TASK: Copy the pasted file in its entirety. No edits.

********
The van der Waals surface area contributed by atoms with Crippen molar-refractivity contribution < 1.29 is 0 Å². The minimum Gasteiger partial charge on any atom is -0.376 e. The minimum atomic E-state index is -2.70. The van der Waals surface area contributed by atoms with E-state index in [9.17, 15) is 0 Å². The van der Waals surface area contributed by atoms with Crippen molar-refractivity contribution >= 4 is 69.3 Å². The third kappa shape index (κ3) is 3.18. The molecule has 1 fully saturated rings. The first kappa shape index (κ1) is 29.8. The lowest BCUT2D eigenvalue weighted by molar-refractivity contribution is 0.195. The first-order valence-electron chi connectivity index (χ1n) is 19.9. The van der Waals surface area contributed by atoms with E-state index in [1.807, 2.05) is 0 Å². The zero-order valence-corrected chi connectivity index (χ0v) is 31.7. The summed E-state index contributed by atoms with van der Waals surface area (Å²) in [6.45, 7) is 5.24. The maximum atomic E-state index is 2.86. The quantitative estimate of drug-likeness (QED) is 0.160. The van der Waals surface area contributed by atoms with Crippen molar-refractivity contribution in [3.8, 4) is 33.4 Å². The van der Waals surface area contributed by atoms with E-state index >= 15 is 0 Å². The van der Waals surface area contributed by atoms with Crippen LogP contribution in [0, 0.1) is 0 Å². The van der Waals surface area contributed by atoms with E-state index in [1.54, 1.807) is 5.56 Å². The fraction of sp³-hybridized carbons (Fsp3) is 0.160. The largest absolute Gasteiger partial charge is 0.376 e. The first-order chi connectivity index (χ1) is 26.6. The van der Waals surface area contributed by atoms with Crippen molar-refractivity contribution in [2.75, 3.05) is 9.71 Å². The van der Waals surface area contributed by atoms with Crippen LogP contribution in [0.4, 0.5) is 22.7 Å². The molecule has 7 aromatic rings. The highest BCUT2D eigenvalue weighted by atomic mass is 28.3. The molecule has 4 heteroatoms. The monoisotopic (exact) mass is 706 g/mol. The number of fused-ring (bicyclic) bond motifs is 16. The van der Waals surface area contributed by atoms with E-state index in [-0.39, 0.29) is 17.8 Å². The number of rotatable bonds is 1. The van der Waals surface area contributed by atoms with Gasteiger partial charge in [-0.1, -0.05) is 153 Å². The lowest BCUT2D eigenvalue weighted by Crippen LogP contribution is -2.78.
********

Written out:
The van der Waals surface area contributed by atoms with Crippen molar-refractivity contribution < 1.29 is 0 Å². The minimum Gasteiger partial charge on any atom is -0.376 e. The minimum atomic E-state index is -2.70. The van der Waals surface area contributed by atoms with E-state index in [9.17, 15) is 0 Å². The van der Waals surface area contributed by atoms with Crippen molar-refractivity contribution >= 4 is 69.3 Å². The third kappa shape index (κ3) is 3.18. The molecule has 1 fully saturated rings. The first kappa shape index (κ1) is 29.8. The lowest BCUT2D eigenvalue weighted by molar-refractivity contribution is 0.195. The first-order valence-electron chi connectivity index (χ1n) is 19.9. The van der Waals surface area contributed by atoms with E-state index in [1.807, 2.05) is 0 Å². The zero-order valence-corrected chi connectivity index (χ0v) is 31.7. The summed E-state index contributed by atoms with van der Waals surface area (Å²) in [6.45, 7) is 5.24. The maximum atomic E-state index is 2.86. The quantitative estimate of drug-likeness (QED) is 0.160. The van der Waals surface area contributed by atoms with Crippen molar-refractivity contribution in [3.8, 4) is 33.4 Å². The van der Waals surface area contributed by atoms with E-state index >= 15 is 0 Å². The van der Waals surface area contributed by atoms with Crippen LogP contribution in [0, 0.1) is 0 Å². The van der Waals surface area contributed by atoms with E-state index in [1.54, 1.807) is 5.56 Å². The fraction of sp³-hybridized carbons (Fsp3) is 0.160. The largest absolute Gasteiger partial charge is 0.376 e. The first-order chi connectivity index (χ1) is 26.6. The van der Waals surface area contributed by atoms with Crippen molar-refractivity contribution in [2.75, 3.05) is 9.71 Å². The van der Waals surface area contributed by atoms with Crippen LogP contribution in [0.4, 0.5) is 22.7 Å². The molecule has 7 aromatic rings. The highest BCUT2D eigenvalue weighted by atomic mass is 28.3. The molecule has 4 heteroatoms. The monoisotopic (exact) mass is 706 g/mol. The number of fused-ring (bicyclic) bond motifs is 16. The van der Waals surface area contributed by atoms with E-state index in [-0.39, 0.29) is 17.8 Å². The number of rotatable bonds is 1. The van der Waals surface area contributed by atoms with Gasteiger partial charge in [-0.1, -0.05) is 153 Å². The lowest BCUT2D eigenvalue weighted by Crippen LogP contribution is -2.78.